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Psychosomatics. 2004 Jul-Aug;45(4):319-24.

An open-label trial of interpersonal psychotherapy in depressed patients with coronary disease.

Author information

1
University of Ottawa Heart Institute and the Institute of Mental Health Research, Royal Ottawa Hospital, Ont. Canada. dkoszyck@rohcg.on.ca

Abstract

High rates of depression have been reported in patients with coronary artery disease, and depression has been repeatedly shown to adversely affect cardiac morbidity and mortality. Despite these findings, little work has been devoted to evaluating effective antidepressant treatments for this subpopulation. This open-label trial assessed the efficacy and acceptability of interpersonal psychotherapy in depressed patients with stable coronary artery disease. Seventeen patients with coronary artery disease who met DSM-IV criteria for major depression received 12 weekly sessions of interpersonal psychotherapy. Outcome was assessed with the 17-item Hamilton Depression Rating Scale and the Beck Depression Inventory II. Ten patients received medication during the trial, and seven patients received interpersonal psychotherapy alone. The patients showed a significant reduction in scores on both the Hamilton depression scale and the Beck Depression Inventory II from baseline, with 53% of the patients meeting criteria for remission, as defined by scores of < or =7 and < or =14 on the Hamilton depression scale and the Beck Depression Inventory II, respectively. Medicated and unmedicated patients responded similarly to interpersonal psychotherapy. These data provide support for the potential use of interpersonal psychotherapy in depressed patients with coronary artery disease. The therapy was well tolerated and accepted by patients, with a high proportion achieving remission. Future randomized clinical trials are needed to establish its efficacy.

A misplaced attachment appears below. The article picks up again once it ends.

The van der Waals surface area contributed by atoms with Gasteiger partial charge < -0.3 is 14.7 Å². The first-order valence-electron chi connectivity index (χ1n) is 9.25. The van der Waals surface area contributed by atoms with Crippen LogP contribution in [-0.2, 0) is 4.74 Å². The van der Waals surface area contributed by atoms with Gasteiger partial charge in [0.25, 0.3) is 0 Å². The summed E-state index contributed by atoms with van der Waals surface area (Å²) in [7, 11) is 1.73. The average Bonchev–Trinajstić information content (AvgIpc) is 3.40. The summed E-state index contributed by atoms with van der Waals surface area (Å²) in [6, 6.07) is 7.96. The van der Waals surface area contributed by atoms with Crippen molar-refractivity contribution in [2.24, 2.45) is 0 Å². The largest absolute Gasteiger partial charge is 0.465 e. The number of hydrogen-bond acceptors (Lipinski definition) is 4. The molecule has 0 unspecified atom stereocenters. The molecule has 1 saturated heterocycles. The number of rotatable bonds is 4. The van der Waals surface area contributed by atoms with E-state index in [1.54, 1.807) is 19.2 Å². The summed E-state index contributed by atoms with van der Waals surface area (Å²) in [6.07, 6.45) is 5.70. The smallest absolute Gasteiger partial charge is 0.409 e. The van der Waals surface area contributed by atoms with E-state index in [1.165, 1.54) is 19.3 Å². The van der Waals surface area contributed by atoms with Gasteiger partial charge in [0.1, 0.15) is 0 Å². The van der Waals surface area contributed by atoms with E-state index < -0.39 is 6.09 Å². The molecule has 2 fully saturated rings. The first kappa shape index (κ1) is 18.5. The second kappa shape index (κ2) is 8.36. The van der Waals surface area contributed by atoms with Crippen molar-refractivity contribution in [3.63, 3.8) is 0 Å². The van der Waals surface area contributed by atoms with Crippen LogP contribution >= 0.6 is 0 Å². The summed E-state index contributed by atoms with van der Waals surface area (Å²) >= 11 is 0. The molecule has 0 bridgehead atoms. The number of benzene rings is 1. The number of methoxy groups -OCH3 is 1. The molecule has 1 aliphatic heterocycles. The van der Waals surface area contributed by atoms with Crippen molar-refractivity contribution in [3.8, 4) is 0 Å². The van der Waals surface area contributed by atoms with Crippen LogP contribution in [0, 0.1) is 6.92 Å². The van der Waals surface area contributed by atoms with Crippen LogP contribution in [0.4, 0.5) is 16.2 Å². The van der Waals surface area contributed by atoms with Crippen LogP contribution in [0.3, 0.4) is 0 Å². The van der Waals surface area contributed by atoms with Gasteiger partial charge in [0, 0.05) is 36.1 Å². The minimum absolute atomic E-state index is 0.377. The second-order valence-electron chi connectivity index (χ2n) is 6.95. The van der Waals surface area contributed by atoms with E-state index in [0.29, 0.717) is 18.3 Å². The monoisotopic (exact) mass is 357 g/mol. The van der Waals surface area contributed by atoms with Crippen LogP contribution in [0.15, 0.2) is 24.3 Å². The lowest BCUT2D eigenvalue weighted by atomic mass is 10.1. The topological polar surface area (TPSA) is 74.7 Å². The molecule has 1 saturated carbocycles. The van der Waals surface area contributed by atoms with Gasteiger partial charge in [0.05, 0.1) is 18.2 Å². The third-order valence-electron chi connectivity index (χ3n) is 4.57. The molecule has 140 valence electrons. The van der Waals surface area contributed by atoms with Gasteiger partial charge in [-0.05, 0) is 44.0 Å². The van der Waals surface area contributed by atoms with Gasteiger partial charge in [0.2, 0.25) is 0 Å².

PMID:
15232046
DOI:
10.1176/appi.psy.45.4.319
[Indexed for MEDLINE]
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